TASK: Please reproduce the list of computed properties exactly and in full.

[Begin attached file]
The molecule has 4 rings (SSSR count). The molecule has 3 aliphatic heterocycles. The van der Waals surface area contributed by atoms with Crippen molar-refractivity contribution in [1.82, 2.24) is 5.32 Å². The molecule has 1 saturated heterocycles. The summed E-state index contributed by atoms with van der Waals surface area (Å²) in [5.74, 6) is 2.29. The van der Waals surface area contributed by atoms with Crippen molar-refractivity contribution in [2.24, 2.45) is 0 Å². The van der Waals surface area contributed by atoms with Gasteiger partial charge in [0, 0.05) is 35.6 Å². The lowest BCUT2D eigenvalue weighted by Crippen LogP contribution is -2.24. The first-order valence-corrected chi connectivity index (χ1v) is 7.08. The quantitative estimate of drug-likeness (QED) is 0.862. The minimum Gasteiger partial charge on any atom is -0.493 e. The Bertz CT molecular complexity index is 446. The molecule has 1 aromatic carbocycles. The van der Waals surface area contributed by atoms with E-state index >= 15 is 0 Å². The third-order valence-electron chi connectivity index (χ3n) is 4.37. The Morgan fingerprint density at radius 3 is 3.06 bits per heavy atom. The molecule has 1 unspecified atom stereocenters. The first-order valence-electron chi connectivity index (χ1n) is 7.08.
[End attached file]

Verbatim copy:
The molecule has 4 rings (SSSR count). The molecule has 3 aliphatic heterocycles. The van der Waals surface area contributed by atoms with Crippen molar-refractivity contribution in [1.82, 2.24) is 5.32 Å². The molecule has 1 saturated heterocycles. The summed E-state index contributed by atoms with van der Waals surface area (Å²) in [5.74, 6) is 2.29. The van der Waals surface area contributed by atoms with Crippen molar-refractivity contribution in [2.24, 2.45) is 0 Å². The van der Waals surface area contributed by atoms with Gasteiger partial charge in [0, 0.05) is 35.6 Å². The lowest BCUT2D eigenvalue weighted by Crippen LogP contribution is -2.24. The first-order valence-corrected chi connectivity index (χ1v) is 7.08. The quantitative estimate of drug-likeness (QED) is 0.862. The minimum Gasteiger partial charge on any atom is -0.493 e. The Bertz CT molecular complexity index is 446. The molecule has 1 aromatic carbocycles. The van der Waals surface area contributed by atoms with E-state index >= 15 is 0 Å². The third-order valence-electron chi connectivity index (χ3n) is 4.37. The Morgan fingerprint density at radius 3 is 3.06 bits per heavy atom. The molecule has 1 unspecified atom stereocenters. The first-order valence-electron chi connectivity index (χ1n) is 7.08.